Peritoneal mesothelioma makes up about 20 to 25 percent of all mesothelioma cases. Peritoneal mesothelioma grows in the peritoneum, a layer of tissue that surrounds the abdominal organs, and serves as a protective lining. It’s the second-most common type of mesothelioma.
Although there is no definitive answer of how asbestos reaches the peritoneum to cause cancer, the common theory is that it is inhaled first then swallowed.
- The asbestos fibers are inhaled.
- Asbestos is coughed up in mucus and swallowed.
- The sharp asbestos fibers get stuck in the lining of the abdomen.
- Trapped fibers cause irritation and genetic mutations to cells.
- Tumors develop and eventually progress into mesothelioma.
This process usually takes several decades. The time between when asbestos exposure happens and when mesothelioma develops is called a latency period. Mesothelioma has a latency period of about 20 to 50 years.
Without surgery, the average prognosis for a peritoneal mesothelioma patient is about a year. A prognosis is the likely outcome of a disease. Usually doctors will give patients a prognosis in the form of life expectancy.
With surgery, patients are able to increase their survival time by up to 5 years. Some patients who have had the most aggressive treatment, cytoreductive surgery with HIPEC, have been in remission for over 15 years.
The most effective treatment for peritoneal mesothelioma is cytoreduction surgery with heated intraperitoneal chemotherapy (HIPEC). Other options for peritoneal mesothelioma treatment include surgery and chemotherapy. Usually doctors don’t recommend radiation because the abdomen is full of many important and sensitive organs, but some doctors do perform it. Clinical trials test the newest treatments for mesothelioma and can expand a patient's treatment options greatly.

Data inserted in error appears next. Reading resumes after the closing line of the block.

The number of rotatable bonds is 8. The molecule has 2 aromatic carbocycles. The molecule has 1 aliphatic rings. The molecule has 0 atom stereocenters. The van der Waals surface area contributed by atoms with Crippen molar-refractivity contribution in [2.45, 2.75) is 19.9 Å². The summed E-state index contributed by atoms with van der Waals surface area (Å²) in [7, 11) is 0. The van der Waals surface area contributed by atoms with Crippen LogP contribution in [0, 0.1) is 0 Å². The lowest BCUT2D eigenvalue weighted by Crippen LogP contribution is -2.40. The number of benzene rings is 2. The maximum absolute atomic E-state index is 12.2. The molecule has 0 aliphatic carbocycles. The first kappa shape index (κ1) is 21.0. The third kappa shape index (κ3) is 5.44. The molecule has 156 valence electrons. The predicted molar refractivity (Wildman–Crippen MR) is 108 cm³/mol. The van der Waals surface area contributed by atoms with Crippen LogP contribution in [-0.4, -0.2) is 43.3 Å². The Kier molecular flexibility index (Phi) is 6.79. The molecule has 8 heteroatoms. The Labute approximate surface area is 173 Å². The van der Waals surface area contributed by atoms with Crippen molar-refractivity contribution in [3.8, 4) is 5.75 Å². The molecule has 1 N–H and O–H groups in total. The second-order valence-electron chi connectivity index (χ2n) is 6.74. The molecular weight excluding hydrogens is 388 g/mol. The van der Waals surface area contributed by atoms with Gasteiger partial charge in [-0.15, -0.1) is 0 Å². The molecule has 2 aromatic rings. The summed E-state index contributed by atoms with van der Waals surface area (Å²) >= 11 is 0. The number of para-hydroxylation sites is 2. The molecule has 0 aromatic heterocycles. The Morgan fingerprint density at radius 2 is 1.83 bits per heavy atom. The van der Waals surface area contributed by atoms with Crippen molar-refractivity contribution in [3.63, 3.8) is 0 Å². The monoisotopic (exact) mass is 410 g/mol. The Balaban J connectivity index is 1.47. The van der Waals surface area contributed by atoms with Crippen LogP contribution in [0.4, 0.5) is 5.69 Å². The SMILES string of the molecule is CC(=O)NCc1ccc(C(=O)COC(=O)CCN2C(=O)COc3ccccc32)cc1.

For most mesothelioma patients, surgery is their best chance at remission. Surgery is able to extend a patient’s survival time as well as improve their quality of life. Surgery is an important part of the treatment plan but combined with other …
Chemotherapy drugs are strong drugs used to treat most types of cancer, including mesothelioma. Chemotherapy attacks cancer by targeting cells that divide quickly. For patients who are not candidates for surgery, chemotherapy is an important …
Mesothelioma is a very rare cancer with only about 2,500 to 3,500 people being diagnosed each year. Because mesothelioma is rare, clinical trials are probably the best source for finding a cure or increasing the lifespan of a diagnosed individual. …
Radiation therapy can kill cancer cells and shrink tumors, generally with less side effects than chemotherapy. Radiation is usually only used on pleural mesothelioma patients. For many inoperable or late stage pleural mesothelioma patients, …